Amid the global semiconductor shortage, Hyundai has said it wants to start developing its own chips in-house and reducing its reliance on third-party suppliers.

    As reported by Reuters these chips are going to be developed and manufactured by Hyundai Motor Group supplier, Hyundai Mobis.

    Hyundai Motor’s global chief operating officer, Jose Munoz, believes that the worst of the industry chip shortage has passed, with the company having the “toughest months” in August and September 2021.

    “The [chip] industry is reacting very, very fast,” said Munoz.

    They also added that US semiconductor giant, Intel, is investing a lot of money to expand chip production capacity.

    “But also in our case, we want to be able to develop our own chips within the group, so we are a little bit less dependent in a potential situation like this.

    “This takes a lot of investment and time, but this is something we’re working on.”

    Hyundai plans to deliver vehicles at the level of its original business plan in the fourth quarter of 2021.

    This 2021 business plan is to sell a total of 4,160,000 vehicles during the year with 741,500 of these expected to be sold domestically in South Korea.

    The company also plans to offset some of its production losses for 2022.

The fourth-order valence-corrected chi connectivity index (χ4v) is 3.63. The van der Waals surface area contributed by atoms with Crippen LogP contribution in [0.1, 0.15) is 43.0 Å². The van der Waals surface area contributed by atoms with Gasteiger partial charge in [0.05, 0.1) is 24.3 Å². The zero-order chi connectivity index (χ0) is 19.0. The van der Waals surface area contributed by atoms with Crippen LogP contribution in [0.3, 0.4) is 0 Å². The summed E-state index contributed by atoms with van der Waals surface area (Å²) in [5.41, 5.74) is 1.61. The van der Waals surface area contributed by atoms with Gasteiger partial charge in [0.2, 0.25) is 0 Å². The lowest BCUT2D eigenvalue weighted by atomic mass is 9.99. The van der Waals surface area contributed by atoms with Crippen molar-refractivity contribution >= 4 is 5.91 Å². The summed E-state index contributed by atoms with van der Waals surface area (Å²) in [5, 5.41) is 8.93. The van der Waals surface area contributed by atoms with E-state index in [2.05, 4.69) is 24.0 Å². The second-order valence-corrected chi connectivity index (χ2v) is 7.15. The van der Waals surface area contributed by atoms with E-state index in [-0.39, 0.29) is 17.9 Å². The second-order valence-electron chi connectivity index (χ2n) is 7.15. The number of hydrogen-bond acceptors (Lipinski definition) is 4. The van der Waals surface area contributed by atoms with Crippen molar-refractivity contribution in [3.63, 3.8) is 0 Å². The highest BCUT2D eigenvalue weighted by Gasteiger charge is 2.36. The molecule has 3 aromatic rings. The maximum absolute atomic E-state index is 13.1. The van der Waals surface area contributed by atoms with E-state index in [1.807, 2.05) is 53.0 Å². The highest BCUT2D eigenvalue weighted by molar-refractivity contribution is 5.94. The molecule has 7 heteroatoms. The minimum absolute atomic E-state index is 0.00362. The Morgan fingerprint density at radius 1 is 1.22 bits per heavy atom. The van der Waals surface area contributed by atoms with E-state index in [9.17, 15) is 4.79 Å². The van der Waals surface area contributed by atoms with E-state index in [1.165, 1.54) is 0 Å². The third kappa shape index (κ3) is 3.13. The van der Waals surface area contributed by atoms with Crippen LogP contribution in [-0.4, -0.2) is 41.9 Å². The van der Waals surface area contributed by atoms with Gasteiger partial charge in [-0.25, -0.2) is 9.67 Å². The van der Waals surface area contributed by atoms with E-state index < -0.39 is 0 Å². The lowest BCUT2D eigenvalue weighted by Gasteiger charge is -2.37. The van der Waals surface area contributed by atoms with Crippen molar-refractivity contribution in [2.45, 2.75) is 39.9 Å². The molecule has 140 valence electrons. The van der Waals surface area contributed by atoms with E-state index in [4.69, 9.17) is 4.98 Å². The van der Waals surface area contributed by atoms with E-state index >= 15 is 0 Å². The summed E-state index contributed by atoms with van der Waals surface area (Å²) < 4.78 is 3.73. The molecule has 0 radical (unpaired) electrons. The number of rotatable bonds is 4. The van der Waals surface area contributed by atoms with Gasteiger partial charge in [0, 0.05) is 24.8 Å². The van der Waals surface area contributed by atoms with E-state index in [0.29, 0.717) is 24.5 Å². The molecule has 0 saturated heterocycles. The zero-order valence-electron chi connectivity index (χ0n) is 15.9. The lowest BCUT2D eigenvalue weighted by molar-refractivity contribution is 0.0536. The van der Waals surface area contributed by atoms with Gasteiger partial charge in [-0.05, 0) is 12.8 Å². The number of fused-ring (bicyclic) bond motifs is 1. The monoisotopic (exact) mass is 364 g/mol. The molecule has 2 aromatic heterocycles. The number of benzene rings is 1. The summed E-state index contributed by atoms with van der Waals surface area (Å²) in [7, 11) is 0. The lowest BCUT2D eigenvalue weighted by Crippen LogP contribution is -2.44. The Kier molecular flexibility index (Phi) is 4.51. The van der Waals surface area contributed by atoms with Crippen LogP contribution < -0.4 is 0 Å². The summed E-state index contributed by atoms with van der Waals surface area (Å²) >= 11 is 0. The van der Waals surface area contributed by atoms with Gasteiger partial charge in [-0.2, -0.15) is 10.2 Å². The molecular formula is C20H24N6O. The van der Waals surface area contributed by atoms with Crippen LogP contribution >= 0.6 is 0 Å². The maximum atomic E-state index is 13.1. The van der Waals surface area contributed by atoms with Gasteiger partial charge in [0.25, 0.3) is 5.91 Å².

This move for Hyundai to begin in-house development of semiconductor chips isn’t necessarily surprising because Hyundai Mobis already produces many parts needed in the manufacturing process.

    These include production of chassis, bumpers, airbags, steering parts, infotainment systems, steel wheels, as well as after-sales service and warranty parts for Hyundai, Kia and Genesis vehicles.

    In 2015, Hyundai Mobis made a total revenue of US$32.11 billion (A$43.47 billion) and was ranked in the 297th spot on the Forbes Global 2000 in 2016.

    Hyundai Mobis is also looking into future products including a folding steering wheel system.

    This steering system is able to fold away into the dashboard, which frees up space in front of the driver in proposed future high-level autonomous vehicles.

    Strengthening this claim of independence, Hyundai in 2017 claimed that it’s the only  manufacturer with its own integrated steel works.

    It uses the high-strength steel that it manufactures in models such as the European-market i10, as well as its i20, i30 and Tucson models.

    Hyundai Motors even has a heavy equipment and shipbuilding spin off called Hyundai Heavy Industries Holdings Co. Ltd.

    It was founded in 1972 and manufactures its own shipping container carrier ships and cranes, as well as off-shore mining rigs and naval vessels.

    Hopefully with all of this investment into developing and manufacturing different parts of its cars in-house it’ll save the company from stuttered production in the future.

    MORE: Staggering impact of semiconductor shortage on car industry revealed
    MORE: Hyundai Mobis shows off folding steering wheel

    Jack Quick

    Jack Quick is an automotive journalist based in Melbourne. Jack studied journalism and photography at Deakin University in Burwood, and previously represented the university in dance nationally. In his spare time, he loves to pump Charli XCX and play a bit of Grand Theft Auto. He’s also the proud owner of a blue, manual 2020 Suzuki Jimny.

    Buy and Lease
    Uncover exclusive deals and discounts with a VIP referral to Australia's best dealers
    Uncover exclusive deals and discounts with a VIP referral to Australia's best dealers